A far greater proportion of serior citizens live in inferior housing than is true of the houses occupied by younger citizens. According to the 1960 census, one-fourth of those aged 60 and over did not have households of their own but lived in the houses of relatives, in lodging houses, or in institutions. Of the remainder, over 30 percent lived in substandard housing which lacked a private bath, toilet, or running hot water or was otherwise dilapidated or deficient, and many others lived in housing unsuitable or unsafe for elderly people.

For roughly four-fifths of those older citizens not living on the farm, housing is a major expense, taking more than one-third of their income. About two-thirds of all those 65 and over own their own homes—but, while such homes are generally free from mortgage, their value is generally less than $10,000.

Our senior citizens are sick more frequently and for more prolonged periods than the rest of the population. Of every 100 persons age 65 or over, 80 suffer some kind of chronic ailment, 28 have heart disease or high blood pressure, 27 have arthritis or rheumatism, 10 have impaired vision, and 17 have hearing impairments. Sixteen are hospitalized one or more times annually. They require three times as many days of hospital care every year as persons under the age of 65. Yet only half of those age 65 and over have any kind of health insurance; only one-third of those with incomes under $2,000 a year have such insurance; only one-third of those age 75 and over have such insurance; and it has been estimated that 10 to 15 percent of the health costs of older people are reimbursed by insurance.

These and other sobering statistics make us realize that our remarkable scientific achievements prolonging the lifespan have not yet been translated into effective human achievements. Our urbanized and industrialized way of life has destroyed the useful and satisfying roles which the aged played in the rural and small-town family society of an earlier era. The skills and talents of our older people are now all too often discarded.

Place and participation, health and honor, cannot, of course, be legislated. But legislation and sensible, coordinated action can en

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hance the opportunities for the aged. Isolation and misery can be prevented or reduced. We can provide the opportunity and the means for proper food, clothing, and housing, for productive employment or voluntary service, for protection against the devastating financial blows of sudden and catastrophic illness. Society, in short, can and must catch up with science.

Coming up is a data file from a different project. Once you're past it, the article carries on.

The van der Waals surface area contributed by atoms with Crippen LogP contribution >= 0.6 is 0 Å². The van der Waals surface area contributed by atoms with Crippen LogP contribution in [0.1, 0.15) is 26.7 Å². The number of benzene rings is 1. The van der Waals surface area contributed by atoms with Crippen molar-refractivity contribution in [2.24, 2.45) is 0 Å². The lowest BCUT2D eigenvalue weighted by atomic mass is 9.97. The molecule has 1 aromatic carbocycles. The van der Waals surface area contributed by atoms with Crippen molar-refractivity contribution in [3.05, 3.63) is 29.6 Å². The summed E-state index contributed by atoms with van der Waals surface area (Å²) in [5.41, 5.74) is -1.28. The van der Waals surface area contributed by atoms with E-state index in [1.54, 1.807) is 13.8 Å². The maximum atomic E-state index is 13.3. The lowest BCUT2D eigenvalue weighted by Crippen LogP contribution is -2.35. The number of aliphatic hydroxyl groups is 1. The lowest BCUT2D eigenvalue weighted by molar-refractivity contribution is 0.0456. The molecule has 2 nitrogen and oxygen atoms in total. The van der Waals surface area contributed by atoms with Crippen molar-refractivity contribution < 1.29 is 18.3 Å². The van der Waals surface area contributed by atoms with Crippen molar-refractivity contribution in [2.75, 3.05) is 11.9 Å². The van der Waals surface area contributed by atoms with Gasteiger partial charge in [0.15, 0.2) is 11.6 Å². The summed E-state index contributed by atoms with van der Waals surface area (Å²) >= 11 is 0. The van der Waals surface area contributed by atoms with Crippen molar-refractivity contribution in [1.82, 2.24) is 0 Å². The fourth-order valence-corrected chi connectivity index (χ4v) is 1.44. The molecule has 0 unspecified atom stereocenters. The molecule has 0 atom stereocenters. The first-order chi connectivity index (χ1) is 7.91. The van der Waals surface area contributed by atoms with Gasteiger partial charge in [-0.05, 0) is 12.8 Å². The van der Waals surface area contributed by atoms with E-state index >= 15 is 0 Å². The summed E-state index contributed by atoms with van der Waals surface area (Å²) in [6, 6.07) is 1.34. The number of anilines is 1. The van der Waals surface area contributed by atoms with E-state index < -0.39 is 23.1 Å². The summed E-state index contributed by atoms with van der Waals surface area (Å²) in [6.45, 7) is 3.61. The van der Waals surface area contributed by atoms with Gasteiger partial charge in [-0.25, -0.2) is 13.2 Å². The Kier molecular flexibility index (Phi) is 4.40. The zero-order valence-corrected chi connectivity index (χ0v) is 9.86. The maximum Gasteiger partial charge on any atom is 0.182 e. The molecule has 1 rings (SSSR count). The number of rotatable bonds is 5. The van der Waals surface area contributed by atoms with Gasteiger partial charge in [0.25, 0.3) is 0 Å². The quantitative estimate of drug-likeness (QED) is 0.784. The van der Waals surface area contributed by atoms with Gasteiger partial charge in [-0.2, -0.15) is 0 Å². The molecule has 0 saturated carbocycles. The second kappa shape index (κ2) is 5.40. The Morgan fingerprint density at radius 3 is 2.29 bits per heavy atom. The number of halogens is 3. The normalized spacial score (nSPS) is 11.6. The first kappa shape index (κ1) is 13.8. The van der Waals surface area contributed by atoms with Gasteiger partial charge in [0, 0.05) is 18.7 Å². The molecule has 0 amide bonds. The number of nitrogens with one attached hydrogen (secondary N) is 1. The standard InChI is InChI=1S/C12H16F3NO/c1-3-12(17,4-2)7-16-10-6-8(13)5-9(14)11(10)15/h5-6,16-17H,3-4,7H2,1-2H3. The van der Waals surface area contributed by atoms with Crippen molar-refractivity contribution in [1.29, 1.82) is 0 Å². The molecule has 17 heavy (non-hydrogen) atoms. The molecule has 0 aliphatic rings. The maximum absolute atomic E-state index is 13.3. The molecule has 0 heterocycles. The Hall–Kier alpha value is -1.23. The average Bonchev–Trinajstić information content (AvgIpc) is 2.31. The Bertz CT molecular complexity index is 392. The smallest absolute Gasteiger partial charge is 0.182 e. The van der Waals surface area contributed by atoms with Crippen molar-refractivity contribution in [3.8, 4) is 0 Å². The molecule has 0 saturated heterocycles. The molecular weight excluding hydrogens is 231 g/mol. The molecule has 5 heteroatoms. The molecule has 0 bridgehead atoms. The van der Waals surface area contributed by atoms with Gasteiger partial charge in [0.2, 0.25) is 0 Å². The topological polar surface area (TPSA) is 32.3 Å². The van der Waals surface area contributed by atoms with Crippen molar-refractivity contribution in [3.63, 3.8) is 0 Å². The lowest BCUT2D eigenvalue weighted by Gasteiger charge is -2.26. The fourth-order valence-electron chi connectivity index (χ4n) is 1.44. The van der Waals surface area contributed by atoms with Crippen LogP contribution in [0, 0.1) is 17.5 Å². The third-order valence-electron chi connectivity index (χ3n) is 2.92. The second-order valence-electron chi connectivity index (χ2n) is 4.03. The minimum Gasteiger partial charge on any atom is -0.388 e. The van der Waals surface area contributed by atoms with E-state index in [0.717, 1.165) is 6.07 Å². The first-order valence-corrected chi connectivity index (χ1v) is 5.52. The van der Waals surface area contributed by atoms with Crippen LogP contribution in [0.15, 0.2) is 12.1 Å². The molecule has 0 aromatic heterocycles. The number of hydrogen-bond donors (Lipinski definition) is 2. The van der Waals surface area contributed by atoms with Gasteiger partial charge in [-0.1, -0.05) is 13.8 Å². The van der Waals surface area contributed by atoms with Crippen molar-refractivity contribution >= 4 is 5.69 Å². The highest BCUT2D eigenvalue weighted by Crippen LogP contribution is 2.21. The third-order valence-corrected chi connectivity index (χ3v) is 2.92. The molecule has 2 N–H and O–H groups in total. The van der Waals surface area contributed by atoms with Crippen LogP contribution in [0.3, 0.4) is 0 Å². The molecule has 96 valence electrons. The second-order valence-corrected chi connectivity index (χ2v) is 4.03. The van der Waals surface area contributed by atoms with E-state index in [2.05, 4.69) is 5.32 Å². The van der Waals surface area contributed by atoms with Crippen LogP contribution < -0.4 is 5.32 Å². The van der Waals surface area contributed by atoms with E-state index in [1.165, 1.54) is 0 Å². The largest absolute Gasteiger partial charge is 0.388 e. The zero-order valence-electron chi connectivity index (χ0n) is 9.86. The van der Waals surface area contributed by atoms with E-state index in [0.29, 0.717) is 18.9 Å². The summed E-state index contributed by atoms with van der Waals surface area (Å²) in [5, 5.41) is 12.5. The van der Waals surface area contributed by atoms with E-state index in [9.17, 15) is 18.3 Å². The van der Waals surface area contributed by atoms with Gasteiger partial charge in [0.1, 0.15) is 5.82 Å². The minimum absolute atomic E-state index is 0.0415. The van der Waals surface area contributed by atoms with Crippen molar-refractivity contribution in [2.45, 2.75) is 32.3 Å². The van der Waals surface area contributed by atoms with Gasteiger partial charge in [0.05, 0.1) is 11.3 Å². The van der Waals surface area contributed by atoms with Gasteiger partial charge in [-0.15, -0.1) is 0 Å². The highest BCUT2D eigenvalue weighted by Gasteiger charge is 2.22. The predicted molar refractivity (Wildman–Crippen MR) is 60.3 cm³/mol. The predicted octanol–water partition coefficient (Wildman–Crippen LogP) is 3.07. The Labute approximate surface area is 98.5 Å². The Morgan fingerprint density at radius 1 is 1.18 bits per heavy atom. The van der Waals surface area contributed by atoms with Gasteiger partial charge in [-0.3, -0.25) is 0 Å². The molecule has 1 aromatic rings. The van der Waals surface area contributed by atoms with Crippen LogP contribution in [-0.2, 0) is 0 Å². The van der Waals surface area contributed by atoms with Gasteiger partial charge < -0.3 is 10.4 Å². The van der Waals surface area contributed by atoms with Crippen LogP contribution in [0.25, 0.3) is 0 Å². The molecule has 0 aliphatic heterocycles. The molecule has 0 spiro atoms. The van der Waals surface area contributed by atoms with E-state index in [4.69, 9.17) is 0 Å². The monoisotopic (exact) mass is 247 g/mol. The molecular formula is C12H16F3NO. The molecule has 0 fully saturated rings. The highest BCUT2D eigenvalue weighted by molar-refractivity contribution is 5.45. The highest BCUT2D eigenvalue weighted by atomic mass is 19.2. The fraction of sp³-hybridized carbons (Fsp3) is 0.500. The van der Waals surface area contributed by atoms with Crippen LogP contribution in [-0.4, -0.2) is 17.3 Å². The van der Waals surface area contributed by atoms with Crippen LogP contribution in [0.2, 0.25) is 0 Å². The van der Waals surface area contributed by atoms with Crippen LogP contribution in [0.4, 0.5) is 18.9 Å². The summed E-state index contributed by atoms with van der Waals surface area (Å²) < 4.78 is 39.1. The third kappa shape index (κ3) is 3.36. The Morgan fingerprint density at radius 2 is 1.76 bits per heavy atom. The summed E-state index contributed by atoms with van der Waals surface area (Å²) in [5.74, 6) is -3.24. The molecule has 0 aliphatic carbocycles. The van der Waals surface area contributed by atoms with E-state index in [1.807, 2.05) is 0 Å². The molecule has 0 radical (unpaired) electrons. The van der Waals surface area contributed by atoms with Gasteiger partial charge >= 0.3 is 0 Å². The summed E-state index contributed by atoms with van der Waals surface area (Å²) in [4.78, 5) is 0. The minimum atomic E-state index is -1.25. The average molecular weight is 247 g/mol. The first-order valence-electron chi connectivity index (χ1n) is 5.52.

All levels of government have the responsibility, in cooperation with private organizations and individuals, to act vigorously to improve the lot of our aged. Public efforts will have to be undertaken primarily by the local communities and by the States. But because these problems are nationwide, they call for Federal action as well.


In approaching this task, it is important to recognize that we are not starting anew but building on a foundation already well laid over the last 30 years. Indeed, in the last 2 years alone, major strides have been made in improving Federal benefits and services for the aged:

1. The Social Security Amendments of 1961, which increased benefits by $900 million a year, substantially strengthened social insurance for retired and disabled workers and to widows, and enabled men to retire on social security at age 62. Legislation in 1961 also increased Federal support for old-age assistance, including medical vendor payments.

2. The Community Health Services and Facilities Act of 1961 authorized new programs for out-of-hospital community services for the chronically ill and the aged, and increased Federal grants for nursing home construction, health research facilities, and experimental hospital and medical care facilities. Such programs are now underway in 48 States.

3. The Public Welfare Amendments of 1962 authorized a substantial increase in Federal funds for old-age assistance, reemphasized restorative services to return individuals to self-support and self-care, and provided encouragement for employment by permitting States to allow old-age assistance recipients to keep up to $30 of his first $50 of monthly earnings without corresponding reductions in his public assistance payments.

4. The Housing Act of 1961 included provisions for the rapid expansion of housing for our elderly through public housing, direct loans, and FHA mortgage insurance. Commitments in 1961 and 1962 were made for more than 1! times the number of housing units for older citizens aided in the preceding 5 years.

5. The Senior Citizens Housing Act of 1962 provided low-interest long-term loans and loan insurance to enable rural residents over 62, on farms and in small towns, to obtain or rent new homes or modernize old ones.

6. The new Institute of Child Health and Human Development, which was authorized last year, is expanding programs of research on health problems of the aging.

7. Other new legislation added safeguards on the purchase of drugs which are so essential to older citizens-boosted railroad retirement and veterans' benefits--helped protect private pension funds against abuse and increased recreational opportunities for all.

8. By administrative action we have (a) increased the quality and quantity of food available to those on welfare and other low-income